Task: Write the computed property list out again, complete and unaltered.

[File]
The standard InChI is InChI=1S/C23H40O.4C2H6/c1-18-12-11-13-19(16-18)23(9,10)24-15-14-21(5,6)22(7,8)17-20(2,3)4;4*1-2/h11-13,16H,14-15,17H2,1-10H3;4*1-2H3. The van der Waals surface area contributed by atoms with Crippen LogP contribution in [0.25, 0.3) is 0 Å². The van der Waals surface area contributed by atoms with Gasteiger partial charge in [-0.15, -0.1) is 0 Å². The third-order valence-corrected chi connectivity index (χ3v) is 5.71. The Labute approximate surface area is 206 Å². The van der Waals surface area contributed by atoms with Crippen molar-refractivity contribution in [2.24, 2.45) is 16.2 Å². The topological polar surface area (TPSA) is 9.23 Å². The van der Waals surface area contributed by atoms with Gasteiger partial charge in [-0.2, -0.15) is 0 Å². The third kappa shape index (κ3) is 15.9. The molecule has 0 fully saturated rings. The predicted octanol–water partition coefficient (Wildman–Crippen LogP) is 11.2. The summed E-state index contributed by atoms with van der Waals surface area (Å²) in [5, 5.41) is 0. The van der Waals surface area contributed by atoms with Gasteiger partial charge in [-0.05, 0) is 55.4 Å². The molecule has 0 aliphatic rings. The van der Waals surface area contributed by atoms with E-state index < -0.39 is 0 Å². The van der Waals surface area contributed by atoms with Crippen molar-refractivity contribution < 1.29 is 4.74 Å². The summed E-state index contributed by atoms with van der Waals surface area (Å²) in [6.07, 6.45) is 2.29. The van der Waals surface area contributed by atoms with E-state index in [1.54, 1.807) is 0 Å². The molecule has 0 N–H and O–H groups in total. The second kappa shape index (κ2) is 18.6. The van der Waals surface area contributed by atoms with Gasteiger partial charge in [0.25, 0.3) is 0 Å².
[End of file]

The standard InChI is InChI=1S/C23H40O.4C2H6/c1-18-12-11-13-19(16-18)23(9,10)24-15-14-21(5,6)22(7,8)17-20(2,3)4;4*1-2/h11-13,16H,14-15,17H2,1-10H3;4*1-2H3. The van der Waals surface area contributed by atoms with Crippen LogP contribution in [0.25, 0.3) is 0 Å². The van der Waals surface area contributed by atoms with Gasteiger partial charge in [-0.15, -0.1) is 0 Å². The third-order valence-corrected chi connectivity index (χ3v) is 5.71. The Labute approximate surface area is 206 Å². The van der Waals surface area contributed by atoms with Crippen molar-refractivity contribution in [2.24, 2.45) is 16.2 Å². The topological polar surface area (TPSA) is 9.23 Å². The van der Waals surface area contributed by atoms with Gasteiger partial charge in [-0.2, -0.15) is 0 Å². The third kappa shape index (κ3) is 15.9. The molecule has 0 fully saturated rings. The predicted octanol–water partition coefficient (Wildman–Crippen LogP) is 11.2. The summed E-state index contributed by atoms with van der Waals surface area (Å²) in [5, 5.41) is 0. The van der Waals surface area contributed by atoms with Gasteiger partial charge in [-0.05, 0) is 55.4 Å². The molecule has 0 aliphatic rings. The van der Waals surface area contributed by atoms with E-state index < -0.39 is 0 Å². The van der Waals surface area contributed by atoms with Crippen molar-refractivity contribution < 1.29 is 4.74 Å². The summed E-state index contributed by atoms with van der Waals surface area (Å²) in [6.07, 6.45) is 2.29. The van der Waals surface area contributed by atoms with E-state index in [1.54, 1.807) is 0 Å². The molecule has 0 N–H and O–H groups in total. The second kappa shape index (κ2) is 18.6. The van der Waals surface area contributed by atoms with Gasteiger partial charge in [0.25, 0.3) is 0 Å².